10 March 2009


Fooling yourself

Back in 1974, Richard Feynman, one of the most famous physicists of the 20th century, gave a commencement address at the California Institute of Technology. He called it "Cargo Cult Science" (PDF). It contains what I think is the best succinct summary of the scientific process:

The first principle is that you must not fool yourself—and you are the easiest person to fool.

Then, he said, "it's easy not to fool other scientists. You just have to be honest in a conventional way after that." The entire structure of science—in universities and journals, online and at symposia, and in the principles of being able to repeat experiments, falsify theories, and predict results—is an attempt to keep from fooling ourselves about reality.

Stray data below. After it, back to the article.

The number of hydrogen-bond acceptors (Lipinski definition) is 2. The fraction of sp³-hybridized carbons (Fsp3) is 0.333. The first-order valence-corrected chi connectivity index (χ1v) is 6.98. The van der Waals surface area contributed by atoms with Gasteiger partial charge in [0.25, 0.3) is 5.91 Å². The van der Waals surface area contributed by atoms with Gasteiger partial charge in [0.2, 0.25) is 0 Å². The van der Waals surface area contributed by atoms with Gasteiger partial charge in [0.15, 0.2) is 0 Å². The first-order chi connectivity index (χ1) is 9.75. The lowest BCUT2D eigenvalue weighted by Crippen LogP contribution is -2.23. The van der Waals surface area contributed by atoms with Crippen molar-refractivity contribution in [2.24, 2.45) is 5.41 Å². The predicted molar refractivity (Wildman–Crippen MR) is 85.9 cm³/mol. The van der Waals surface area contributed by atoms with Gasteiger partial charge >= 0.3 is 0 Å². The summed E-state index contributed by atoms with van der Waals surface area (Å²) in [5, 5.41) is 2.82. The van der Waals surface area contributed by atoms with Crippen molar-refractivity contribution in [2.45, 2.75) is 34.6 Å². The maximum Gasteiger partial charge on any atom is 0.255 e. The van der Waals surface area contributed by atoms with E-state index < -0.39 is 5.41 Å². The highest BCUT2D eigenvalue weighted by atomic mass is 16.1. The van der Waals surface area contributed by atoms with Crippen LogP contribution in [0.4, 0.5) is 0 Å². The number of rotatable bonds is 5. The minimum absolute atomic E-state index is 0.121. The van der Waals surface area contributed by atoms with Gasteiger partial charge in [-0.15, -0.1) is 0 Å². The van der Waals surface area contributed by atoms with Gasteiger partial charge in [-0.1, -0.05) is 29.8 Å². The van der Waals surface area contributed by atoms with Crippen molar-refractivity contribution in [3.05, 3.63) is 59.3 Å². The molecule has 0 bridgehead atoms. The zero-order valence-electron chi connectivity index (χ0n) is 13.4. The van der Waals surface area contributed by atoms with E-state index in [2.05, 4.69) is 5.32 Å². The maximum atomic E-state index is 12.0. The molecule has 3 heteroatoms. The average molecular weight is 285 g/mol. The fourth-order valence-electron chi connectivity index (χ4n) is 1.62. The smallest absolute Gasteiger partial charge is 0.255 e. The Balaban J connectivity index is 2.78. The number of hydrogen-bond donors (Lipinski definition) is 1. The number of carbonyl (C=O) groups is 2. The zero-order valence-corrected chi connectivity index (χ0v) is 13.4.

That shows how hard it is to avoid being foolish: scientists and the rest of us still fool ourselves all the time. But the process also does a good job correcting mistakes, so our foolishness doesn't last. As a human system, science isn't perfect, but it does well at refining our knowledge, letting us weed out imperfections in what we understand about our world and universe.

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Here's another good quote, from Amanda Gefter of New Scientist magazine, in a strangely redacted article (via PZ Myers) that I hope will reappear on the New Scientist website soon: "If common sense were a reliable guide, we wouldn't need science in the first place."